Vertebrate monitoring in the Australian Wet Tropics rainforest at WU11A6 (145.05112545, -16.26044685, 1100.0m above MSL) collected by Reptile Surveys

Rainforest vertebrates have been monitored at permanent monitoring sites across the Australian Wet Tropics rainforest since 1997. Such surveys have been conducted on an ongoing basis across the Spec, Atherton, Windsor, Carbine and Bellenden Ker Uplands from various start dates after 1997 as the scale of sampling expanded to encompass the Wet Tropics region. The Wet Tropics rainforest of North Queensland has the highest biodiversity of any region in Australia. While world heritage listing of the area has prevented ongoing impacts from land clearing, our research suggests that the fauna of the region is highly vulnerable to global climate change. Almost half of the unique rainforest fauna could be lost with an increase in temperature of 3-4 degrees Celsius. This is significant as the IPCC fourth assessment report and regional climate models suggest that we will see between 1.0-4.2 degrees Celsius of warming by the year 2070: potentially causing a catastrophic impact on the world heritage values of the region. Ongoing monitoring of the region seeks to understand patterns of biodiversity and to detect shifts in phenology of the vertebrates of the Wet Tropics rainforest. Vertebrate taxa systematically surveyed include birds, reptiles, microhylid frogs, and mammals (spotlighting). When possible, surveys were conducted during each season (specific survey dates available in data).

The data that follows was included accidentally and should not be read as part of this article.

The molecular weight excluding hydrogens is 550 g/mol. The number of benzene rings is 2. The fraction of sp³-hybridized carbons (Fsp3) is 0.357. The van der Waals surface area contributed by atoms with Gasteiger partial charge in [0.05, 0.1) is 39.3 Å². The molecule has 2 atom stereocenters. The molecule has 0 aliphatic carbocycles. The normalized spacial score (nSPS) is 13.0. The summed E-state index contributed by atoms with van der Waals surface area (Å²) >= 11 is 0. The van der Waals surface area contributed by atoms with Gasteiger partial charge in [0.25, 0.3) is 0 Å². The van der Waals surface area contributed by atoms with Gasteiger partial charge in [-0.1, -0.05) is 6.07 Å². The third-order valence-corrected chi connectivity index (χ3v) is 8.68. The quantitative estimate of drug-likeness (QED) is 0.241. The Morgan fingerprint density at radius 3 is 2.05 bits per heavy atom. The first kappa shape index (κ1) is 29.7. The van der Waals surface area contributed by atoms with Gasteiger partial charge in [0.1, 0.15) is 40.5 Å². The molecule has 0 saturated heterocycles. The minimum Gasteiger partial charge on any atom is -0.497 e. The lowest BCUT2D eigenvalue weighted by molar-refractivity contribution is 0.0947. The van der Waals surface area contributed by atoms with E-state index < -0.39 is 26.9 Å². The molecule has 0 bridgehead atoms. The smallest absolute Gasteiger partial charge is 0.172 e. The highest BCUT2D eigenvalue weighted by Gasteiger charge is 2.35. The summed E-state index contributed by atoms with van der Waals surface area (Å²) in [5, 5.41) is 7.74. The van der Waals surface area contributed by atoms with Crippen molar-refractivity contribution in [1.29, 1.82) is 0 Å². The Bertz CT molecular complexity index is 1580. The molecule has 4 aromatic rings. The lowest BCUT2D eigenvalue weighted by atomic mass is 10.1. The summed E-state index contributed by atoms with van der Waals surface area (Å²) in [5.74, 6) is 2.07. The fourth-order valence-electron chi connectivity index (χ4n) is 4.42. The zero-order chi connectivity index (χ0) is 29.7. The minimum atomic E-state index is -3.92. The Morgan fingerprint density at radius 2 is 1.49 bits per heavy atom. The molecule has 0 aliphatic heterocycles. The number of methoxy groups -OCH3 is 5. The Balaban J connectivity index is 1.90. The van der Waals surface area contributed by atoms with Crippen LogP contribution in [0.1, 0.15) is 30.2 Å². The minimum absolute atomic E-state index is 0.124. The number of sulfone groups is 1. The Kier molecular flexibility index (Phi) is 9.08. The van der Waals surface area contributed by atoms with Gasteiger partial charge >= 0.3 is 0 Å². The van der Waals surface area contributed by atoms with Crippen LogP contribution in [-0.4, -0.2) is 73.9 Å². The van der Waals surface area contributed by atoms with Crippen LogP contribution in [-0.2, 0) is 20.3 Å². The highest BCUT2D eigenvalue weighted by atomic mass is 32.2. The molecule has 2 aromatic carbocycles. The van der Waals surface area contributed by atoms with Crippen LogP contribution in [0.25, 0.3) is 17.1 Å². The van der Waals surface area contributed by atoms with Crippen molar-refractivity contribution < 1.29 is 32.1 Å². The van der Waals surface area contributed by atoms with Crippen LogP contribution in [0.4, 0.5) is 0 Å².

Data Record Details
    Data record related to this publication Vertebrate monitoring in the Australian Wet Tropics rainforest at WU11A6 (145.05112545, -16.26044685, 1100.0m above MSL) collected by Reptile Surveys
    Data Publication title Vertebrate monitoring in the Australian Wet Tropics rainforest at WU11A6 (145.05112545, -16.26044685, 1100.0m above MSL) collected by Reptile Surveys
  • Description

    Rainforest vertebrates have been monitored at permanent monitoring sites across the Australian Wet Tropics rainforest since 1997. Such surveys have been conducted on an ongoing basis across the Spec, Atherton, Windsor, Carbine and Bellenden Ker Uplands from various start dates after 1997 as the scale of sampling expanded to encompass the Wet Tropics region. The Wet Tropics rainforest of North Queensland has the highest biodiversity of any region in Australia. While world heritage listing of the area has prevented ongoing impacts from land clearing, our research suggests that the fauna of the region is highly vulnerable to global climate change. Almost half of the unique rainforest fauna could be lost with an increase in temperature of 3-4 degrees Celsius. This is significant as the IPCC fourth assessment report and regional climate models suggest that we will see between 1.0-4.2 degrees Celsius of warming by the year 2070: potentially causing a catastrophic impact on the world heritage values of the region. Ongoing monitoring of the region seeks to understand patterns of biodiversity and to detect shifts in phenology of the vertebrates of the Wet Tropics rainforest. Vertebrate taxa systematically surveyed include birds, reptiles, microhylid frogs, and mammals (spotlighting). When possible, surveys were conducted during each season (specific survey dates available in data).